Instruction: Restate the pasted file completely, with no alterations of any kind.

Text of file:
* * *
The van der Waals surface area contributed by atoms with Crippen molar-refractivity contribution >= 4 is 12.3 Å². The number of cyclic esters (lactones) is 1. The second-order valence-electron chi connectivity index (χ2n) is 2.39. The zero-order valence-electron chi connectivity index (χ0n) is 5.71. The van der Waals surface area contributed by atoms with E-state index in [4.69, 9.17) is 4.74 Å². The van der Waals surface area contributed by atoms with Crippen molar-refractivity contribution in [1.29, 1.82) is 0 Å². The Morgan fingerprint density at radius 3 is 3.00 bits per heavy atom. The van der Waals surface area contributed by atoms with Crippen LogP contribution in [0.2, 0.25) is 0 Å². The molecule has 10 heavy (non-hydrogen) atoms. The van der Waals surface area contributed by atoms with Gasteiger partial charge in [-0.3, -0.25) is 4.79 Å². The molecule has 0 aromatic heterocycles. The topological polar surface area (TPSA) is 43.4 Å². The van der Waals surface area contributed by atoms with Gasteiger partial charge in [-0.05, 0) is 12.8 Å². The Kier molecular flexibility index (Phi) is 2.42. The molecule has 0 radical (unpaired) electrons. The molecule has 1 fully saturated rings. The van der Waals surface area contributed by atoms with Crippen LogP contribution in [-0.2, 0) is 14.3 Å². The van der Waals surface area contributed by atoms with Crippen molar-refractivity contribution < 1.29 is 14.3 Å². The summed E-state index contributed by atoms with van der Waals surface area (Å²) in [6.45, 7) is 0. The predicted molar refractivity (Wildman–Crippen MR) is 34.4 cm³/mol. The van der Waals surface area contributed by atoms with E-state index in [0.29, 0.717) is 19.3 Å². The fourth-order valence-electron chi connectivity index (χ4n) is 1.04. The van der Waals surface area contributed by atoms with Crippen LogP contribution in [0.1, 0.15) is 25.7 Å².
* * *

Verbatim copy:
The van der Waals surface area contributed by atoms with Crippen molar-refractivity contribution >= 4 is 12.3 Å². The number of cyclic esters (lactones) is 1. The second-order valence-electron chi connectivity index (χ2n) is 2.39. The zero-order valence-electron chi connectivity index (χ0n) is 5.71. The van der Waals surface area contributed by atoms with E-state index in [4.69, 9.17) is 4.74 Å². The van der Waals surface area contributed by atoms with Crippen molar-refractivity contribution in [1.29, 1.82) is 0 Å². The Morgan fingerprint density at radius 3 is 3.00 bits per heavy atom. The van der Waals surface area contributed by atoms with Crippen LogP contribution in [0.2, 0.25) is 0 Å². The molecule has 10 heavy (non-hydrogen) atoms. The van der Waals surface area contributed by atoms with Gasteiger partial charge in [-0.3, -0.25) is 4.79 Å². The molecule has 0 aromatic heterocycles. The topological polar surface area (TPSA) is 43.4 Å². The van der Waals surface area contributed by atoms with Gasteiger partial charge in [-0.05, 0) is 12.8 Å². The Kier molecular flexibility index (Phi) is 2.42. The molecule has 0 radical (unpaired) electrons. The molecule has 1 fully saturated rings. The van der Waals surface area contributed by atoms with Crippen LogP contribution in [-0.2, 0) is 14.3 Å². The van der Waals surface area contributed by atoms with Crippen molar-refractivity contribution < 1.29 is 14.3 Å². The summed E-state index contributed by atoms with van der Waals surface area (Å²) in [6.45, 7) is 0. The predicted molar refractivity (Wildman–Crippen MR) is 34.4 cm³/mol. The van der Waals surface area contributed by atoms with E-state index in [0.29, 0.717) is 19.3 Å². The fourth-order valence-electron chi connectivity index (χ4n) is 1.04. The van der Waals surface area contributed by atoms with Crippen LogP contribution in [0.1, 0.15) is 25.7 Å².